Tumbling Lacrosse - was Re: Unidentified Bright Tumbling Satellite

Philip Chien (kc4yer@amsat.org)
Sun, 1 Sep 1996 19:02:57 -0400

Clement Drolet <76266.2530@compuserve.com> commented:

>I saw Lacrosse 1 flashing with a period
> of about 7.4 sec. C2322r came a little bit later at 21h06 with it's usual
> 2.0 sec period.
> Is this Lacrosse 1 flashing related to a tumbling, I've observed this
> satellite many times in the past and this is the first time I notice some
> flashing (the pass was almost at zenith).

Lacrosse 1 is (was?) a three-axis stabilized satellite, so there's no
reason it should be observed to be tumbling, spinning, or otherwise making
significant changes in appearance.  Certainly a three-axis bird can appear
to glint (vis Hubble), but should have a normally stable appearance.

The steady appearance of Lacrosse was one of the key factors which proved
that Sean Sullivan and myself were correct about the identity of the DoD-1
STS-53 shuttle payload, and also lead to the proper identification of USA
40.  It also showed that the media sound-byte artists without enough
technical background to understand what a launch window and change in
precession means were wrong when they claimed that DoD-1 was a Lacrosse or
that USA 40 was a KH-12 (sic) bird, but that's besides the point ....

Since Lacrosse 1 was launched in 1988 it's a fairly old satellite now,
certainly one of the oldest DoD LEO satellites in orbit.

My speculation - and this is purely speculation - is that Lacrosse 1 has
reached the end of its operational lifetime.  Either enough attitude
control components have failed so its out of control, or the controllers
shut the satellite off, letting it drift off axis to eventually die.

Normally you'd expect such a dark payload to be purposely deorbited at the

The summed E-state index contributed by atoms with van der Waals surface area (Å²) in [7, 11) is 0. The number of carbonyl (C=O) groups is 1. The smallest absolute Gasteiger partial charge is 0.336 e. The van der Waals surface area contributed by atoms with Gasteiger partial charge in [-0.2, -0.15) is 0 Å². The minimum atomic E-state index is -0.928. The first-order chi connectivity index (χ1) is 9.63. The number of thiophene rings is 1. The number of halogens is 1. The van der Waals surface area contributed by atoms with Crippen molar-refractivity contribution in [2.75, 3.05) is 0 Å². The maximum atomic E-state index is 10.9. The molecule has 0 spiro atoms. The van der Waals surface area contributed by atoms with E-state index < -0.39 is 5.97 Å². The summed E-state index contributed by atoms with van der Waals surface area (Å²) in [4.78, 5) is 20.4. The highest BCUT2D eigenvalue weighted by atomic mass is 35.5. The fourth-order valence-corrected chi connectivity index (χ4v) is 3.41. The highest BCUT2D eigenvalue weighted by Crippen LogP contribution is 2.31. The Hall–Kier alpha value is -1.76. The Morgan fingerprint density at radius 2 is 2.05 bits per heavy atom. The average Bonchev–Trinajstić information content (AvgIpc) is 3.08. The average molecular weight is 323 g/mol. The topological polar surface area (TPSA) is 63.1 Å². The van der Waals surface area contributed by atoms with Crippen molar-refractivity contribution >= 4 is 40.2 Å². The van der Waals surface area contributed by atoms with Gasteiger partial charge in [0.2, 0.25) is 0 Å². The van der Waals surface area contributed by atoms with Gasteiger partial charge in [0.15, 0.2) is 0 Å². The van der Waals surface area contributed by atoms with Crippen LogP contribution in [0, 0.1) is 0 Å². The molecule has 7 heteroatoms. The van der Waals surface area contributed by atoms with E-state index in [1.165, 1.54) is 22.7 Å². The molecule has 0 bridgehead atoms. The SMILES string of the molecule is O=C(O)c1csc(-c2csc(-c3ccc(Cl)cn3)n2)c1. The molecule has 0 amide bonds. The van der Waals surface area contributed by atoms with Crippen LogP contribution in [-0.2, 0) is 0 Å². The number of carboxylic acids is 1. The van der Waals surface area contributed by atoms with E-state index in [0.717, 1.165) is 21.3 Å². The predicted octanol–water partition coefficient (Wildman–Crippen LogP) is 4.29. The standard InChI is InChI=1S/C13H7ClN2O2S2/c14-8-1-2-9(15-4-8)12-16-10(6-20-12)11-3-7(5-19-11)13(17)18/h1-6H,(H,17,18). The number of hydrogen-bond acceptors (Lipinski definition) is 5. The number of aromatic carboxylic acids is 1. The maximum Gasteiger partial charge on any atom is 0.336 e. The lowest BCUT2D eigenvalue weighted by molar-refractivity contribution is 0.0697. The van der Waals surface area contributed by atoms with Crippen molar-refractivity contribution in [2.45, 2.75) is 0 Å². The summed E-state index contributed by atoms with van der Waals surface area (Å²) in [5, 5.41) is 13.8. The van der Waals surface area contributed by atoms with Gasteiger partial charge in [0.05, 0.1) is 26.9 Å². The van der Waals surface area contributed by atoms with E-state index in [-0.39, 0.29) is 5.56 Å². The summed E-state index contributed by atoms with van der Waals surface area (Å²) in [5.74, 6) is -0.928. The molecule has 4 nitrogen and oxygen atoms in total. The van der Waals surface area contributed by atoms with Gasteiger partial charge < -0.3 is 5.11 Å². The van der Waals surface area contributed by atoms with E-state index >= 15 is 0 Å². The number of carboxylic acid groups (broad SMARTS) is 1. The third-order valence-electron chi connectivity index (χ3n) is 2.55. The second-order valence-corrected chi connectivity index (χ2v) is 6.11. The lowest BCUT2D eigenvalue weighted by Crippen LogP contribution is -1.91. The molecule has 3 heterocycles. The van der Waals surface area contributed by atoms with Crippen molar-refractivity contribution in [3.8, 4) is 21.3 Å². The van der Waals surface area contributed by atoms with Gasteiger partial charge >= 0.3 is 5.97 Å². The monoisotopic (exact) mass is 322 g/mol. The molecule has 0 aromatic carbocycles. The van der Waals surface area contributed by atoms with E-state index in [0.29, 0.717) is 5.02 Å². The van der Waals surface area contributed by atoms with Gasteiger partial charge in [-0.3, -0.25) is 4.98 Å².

end of its useful lifetime (e.g. KH series) but there are a couple of
reasons why that might not have been done in this case:
  A technical problem with the attitude control system which would prevent
a controlled reentry
  An on-purpose save a bit of fuel and let the satellite go 'dead', with
the potential to recover the satellite in the future if necessary (not
likely, but certainly a possibility)
  The high altitude and stable orbit of the satellite would result in a
natural decay so far in the future that anybody who could recover anything
after reentry would just get a bunch of burned antique supercomputers and
other out-dated components.
  Less paranoia at the NRO (heck, they even have a Web site now!) and less
of a desire to use up a portion of a spacecraft's useful lifetime just to
ensure a controlled reentry.

Philip Chien, Earth News - space writer and consultant  PCHIEN@IDS.NET
   __                                 __^__          __________
  |   \                          +---/     \---+    (=========
  |____\___________              +---\_____/---+     //
  >____)|        | \__                    \  \______//___
 >/     |________|    \                   [         _____\
 >|____________________\                   \_______/
 Roger, go at throttle up         CHR$(32) the final frontier